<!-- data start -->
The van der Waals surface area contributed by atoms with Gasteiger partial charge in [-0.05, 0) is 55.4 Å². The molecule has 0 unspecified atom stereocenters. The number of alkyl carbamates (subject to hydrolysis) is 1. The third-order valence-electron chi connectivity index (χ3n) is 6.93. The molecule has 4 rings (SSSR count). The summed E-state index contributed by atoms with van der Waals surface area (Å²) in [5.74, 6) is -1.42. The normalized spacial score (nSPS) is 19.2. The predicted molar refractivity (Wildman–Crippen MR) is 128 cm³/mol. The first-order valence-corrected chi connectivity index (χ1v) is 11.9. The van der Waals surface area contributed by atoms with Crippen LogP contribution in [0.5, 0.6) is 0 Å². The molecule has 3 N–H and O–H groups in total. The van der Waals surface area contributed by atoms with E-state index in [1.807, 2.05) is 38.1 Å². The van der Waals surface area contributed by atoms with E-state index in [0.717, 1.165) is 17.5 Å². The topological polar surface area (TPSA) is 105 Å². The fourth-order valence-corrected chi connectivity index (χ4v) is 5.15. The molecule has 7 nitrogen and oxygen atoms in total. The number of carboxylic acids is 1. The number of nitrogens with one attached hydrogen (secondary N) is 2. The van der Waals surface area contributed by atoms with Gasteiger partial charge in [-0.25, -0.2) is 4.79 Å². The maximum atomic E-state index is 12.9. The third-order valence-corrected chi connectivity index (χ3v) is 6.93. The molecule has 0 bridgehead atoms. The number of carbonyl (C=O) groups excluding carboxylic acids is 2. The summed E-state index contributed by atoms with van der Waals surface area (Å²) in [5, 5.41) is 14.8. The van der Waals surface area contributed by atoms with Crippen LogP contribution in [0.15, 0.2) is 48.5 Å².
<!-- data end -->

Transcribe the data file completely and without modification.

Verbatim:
The van der Waals surface area contributed by atoms with Gasteiger partial charge in [-0.05, 0) is 55.4 Å². The molecule has 0 unspecified atom stereocenters. The number of alkyl carbamates (subject to hydrolysis) is 1. The third-order valence-electron chi connectivity index (χ3n) is 6.93. The molecule has 4 rings (SSSR count). The summed E-state index contributed by atoms with van der Waals surface area (Å²) in [5.74, 6) is -1.42. The normalized spacial score (nSPS) is 19.2. The predicted molar refractivity (Wildman–Crippen MR) is 128 cm³/mol. The first-order valence-corrected chi connectivity index (χ1v) is 11.9. The van der Waals surface area contributed by atoms with Crippen LogP contribution in [0.5, 0.6) is 0 Å². The molecule has 3 N–H and O–H groups in total. The van der Waals surface area contributed by atoms with E-state index in [1.807, 2.05) is 38.1 Å². The van der Waals surface area contributed by atoms with E-state index in [0.717, 1.165) is 17.5 Å². The topological polar surface area (TPSA) is 105 Å². The fourth-order valence-corrected chi connectivity index (χ4v) is 5.15. The molecule has 7 nitrogen and oxygen atoms in total. The number of carboxylic acids is 1. The number of nitrogens with one attached hydrogen (secondary N) is 2. The van der Waals surface area contributed by atoms with Gasteiger partial charge in [-0.25, -0.2) is 4.79 Å². The maximum atomic E-state index is 12.9. The third-order valence-corrected chi connectivity index (χ3v) is 6.93. The molecule has 0 bridgehead atoms. The number of carbonyl (C=O) groups excluding carboxylic acids is 2. The summed E-state index contributed by atoms with van der Waals surface area (Å²) in [5, 5.41) is 14.8. The van der Waals surface area contributed by atoms with Crippen LogP contribution in [0.15, 0.2) is 48.5 Å².